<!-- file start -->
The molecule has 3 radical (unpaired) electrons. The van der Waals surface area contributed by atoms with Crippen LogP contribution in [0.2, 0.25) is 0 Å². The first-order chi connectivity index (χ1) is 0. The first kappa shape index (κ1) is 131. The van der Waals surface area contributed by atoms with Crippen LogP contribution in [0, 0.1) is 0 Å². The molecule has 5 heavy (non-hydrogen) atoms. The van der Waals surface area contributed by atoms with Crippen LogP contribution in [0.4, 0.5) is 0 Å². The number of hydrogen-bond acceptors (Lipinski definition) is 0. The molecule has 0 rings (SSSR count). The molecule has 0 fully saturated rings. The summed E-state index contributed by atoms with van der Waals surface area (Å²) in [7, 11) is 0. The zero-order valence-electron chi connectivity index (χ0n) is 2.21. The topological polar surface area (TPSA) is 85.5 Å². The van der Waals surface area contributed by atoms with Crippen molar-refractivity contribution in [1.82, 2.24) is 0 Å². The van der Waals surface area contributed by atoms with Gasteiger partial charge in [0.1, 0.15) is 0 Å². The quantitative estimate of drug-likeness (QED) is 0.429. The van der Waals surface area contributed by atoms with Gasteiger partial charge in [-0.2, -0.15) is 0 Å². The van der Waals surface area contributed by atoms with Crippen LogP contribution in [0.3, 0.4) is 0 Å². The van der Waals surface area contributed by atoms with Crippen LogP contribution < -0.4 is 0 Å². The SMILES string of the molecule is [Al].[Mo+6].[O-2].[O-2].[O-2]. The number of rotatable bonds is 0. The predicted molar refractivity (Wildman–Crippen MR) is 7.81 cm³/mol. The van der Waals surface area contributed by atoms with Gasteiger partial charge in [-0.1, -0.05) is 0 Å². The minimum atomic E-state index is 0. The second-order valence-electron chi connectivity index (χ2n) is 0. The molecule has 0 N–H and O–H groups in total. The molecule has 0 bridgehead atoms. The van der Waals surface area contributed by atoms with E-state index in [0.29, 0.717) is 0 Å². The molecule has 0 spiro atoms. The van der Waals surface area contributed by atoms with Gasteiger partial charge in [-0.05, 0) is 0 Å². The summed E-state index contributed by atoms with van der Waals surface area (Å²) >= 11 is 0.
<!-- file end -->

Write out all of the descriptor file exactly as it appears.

The molecule has 3 radical (unpaired) electrons. The van der Waals surface area contributed by atoms with Crippen LogP contribution in [0.2, 0.25) is 0 Å². The first-order chi connectivity index (χ1) is 0. The first kappa shape index (κ1) is 131. The van der Waals surface area contributed by atoms with Crippen LogP contribution in [0, 0.1) is 0 Å². The molecule has 5 heavy (non-hydrogen) atoms. The van der Waals surface area contributed by atoms with Crippen LogP contribution in [0.4, 0.5) is 0 Å². The number of hydrogen-bond acceptors (Lipinski definition) is 0. The molecule has 0 rings (SSSR count). The molecule has 0 fully saturated rings. The summed E-state index contributed by atoms with van der Waals surface area (Å²) in [7, 11) is 0. The zero-order valence-electron chi connectivity index (χ0n) is 2.21. The topological polar surface area (TPSA) is 85.5 Å². The van der Waals surface area contributed by atoms with Crippen molar-refractivity contribution in [1.82, 2.24) is 0 Å². The van der Waals surface area contributed by atoms with Gasteiger partial charge in [0.1, 0.15) is 0 Å². The quantitative estimate of drug-likeness (QED) is 0.429. The van der Waals surface area contributed by atoms with Gasteiger partial charge in [-0.2, -0.15) is 0 Å². The van der Waals surface area contributed by atoms with Crippen LogP contribution in [0.3, 0.4) is 0 Å². The van der Waals surface area contributed by atoms with Crippen LogP contribution < -0.4 is 0 Å². The SMILES string of the molecule is [Al].[Mo+6].[O-2].[O-2].[O-2]. The number of rotatable bonds is 0. The predicted molar refractivity (Wildman–Crippen MR) is 7.81 cm³/mol. The van der Waals surface area contributed by atoms with Gasteiger partial charge in [-0.1, -0.05) is 0 Å². The minimum atomic E-state index is 0. The second-order valence-electron chi connectivity index (χ2n) is 0. The molecule has 0 N–H and O–H groups in total. The molecule has 0 bridgehead atoms. The van der Waals surface area contributed by atoms with E-state index in [0.29, 0.717) is 0 Å². The molecule has 0 spiro atoms. The van der Waals surface area contributed by atoms with Gasteiger partial charge in [-0.05, 0) is 0 Å². The summed E-state index contributed by atoms with van der Waals surface area (Å²) >= 11 is 0.